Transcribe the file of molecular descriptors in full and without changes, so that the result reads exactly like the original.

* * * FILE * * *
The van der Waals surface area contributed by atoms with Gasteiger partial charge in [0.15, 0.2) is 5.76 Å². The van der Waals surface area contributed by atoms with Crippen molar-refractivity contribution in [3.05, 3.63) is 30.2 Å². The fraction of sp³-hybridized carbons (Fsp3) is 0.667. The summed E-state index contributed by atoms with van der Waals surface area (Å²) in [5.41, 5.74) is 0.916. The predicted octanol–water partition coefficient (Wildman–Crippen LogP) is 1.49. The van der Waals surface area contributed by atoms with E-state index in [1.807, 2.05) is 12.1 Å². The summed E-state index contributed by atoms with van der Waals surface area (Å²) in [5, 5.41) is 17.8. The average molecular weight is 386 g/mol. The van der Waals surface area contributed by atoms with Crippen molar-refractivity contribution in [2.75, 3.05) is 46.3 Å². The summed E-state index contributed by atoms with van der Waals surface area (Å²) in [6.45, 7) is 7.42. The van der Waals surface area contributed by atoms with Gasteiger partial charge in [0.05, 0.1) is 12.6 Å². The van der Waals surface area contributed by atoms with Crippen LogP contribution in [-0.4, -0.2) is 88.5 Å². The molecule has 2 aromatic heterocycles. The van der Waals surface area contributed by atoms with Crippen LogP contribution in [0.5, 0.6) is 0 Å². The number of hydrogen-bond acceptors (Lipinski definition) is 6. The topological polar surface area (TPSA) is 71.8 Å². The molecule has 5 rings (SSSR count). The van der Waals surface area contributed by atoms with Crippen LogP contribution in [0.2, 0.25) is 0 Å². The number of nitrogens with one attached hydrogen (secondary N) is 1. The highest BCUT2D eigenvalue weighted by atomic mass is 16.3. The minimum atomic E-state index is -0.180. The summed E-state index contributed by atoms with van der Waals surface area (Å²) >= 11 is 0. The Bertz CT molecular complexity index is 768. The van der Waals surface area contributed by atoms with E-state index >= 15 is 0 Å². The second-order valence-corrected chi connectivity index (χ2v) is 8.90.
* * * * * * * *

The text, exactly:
The van der Waals surface area contributed by atoms with Gasteiger partial charge in [0.15, 0.2) is 5.76 Å². The van der Waals surface area contributed by atoms with Crippen molar-refractivity contribution in [3.05, 3.63) is 30.2 Å². The fraction of sp³-hybridized carbons (Fsp3) is 0.667. The summed E-state index contributed by atoms with van der Waals surface area (Å²) in [5.41, 5.74) is 0.916. The predicted octanol–water partition coefficient (Wildman–Crippen LogP) is 1.49. The van der Waals surface area contributed by atoms with E-state index in [1.807, 2.05) is 12.1 Å². The summed E-state index contributed by atoms with van der Waals surface area (Å²) in [5, 5.41) is 17.8. The average molecular weight is 386 g/mol. The van der Waals surface area contributed by atoms with Crippen molar-refractivity contribution in [2.75, 3.05) is 46.3 Å². The summed E-state index contributed by atoms with van der Waals surface area (Å²) in [6.45, 7) is 7.42. The van der Waals surface area contributed by atoms with Gasteiger partial charge in [0.05, 0.1) is 12.6 Å². The van der Waals surface area contributed by atoms with Crippen LogP contribution in [-0.4, -0.2) is 88.5 Å². The molecule has 2 aromatic heterocycles. The van der Waals surface area contributed by atoms with Crippen LogP contribution in [0.5, 0.6) is 0 Å². The number of hydrogen-bond acceptors (Lipinski definition) is 6. The topological polar surface area (TPSA) is 71.8 Å². The molecule has 5 rings (SSSR count). The van der Waals surface area contributed by atoms with Crippen LogP contribution in [0.2, 0.25) is 0 Å². The number of nitrogens with one attached hydrogen (secondary N) is 1. The highest BCUT2D eigenvalue weighted by atomic mass is 16.3. The minimum atomic E-state index is -0.180. The summed E-state index contributed by atoms with van der Waals surface area (Å²) >= 11 is 0. The Bertz CT molecular complexity index is 768. The van der Waals surface area contributed by atoms with E-state index >= 15 is 0 Å². The second-order valence-corrected chi connectivity index (χ2v) is 8.90.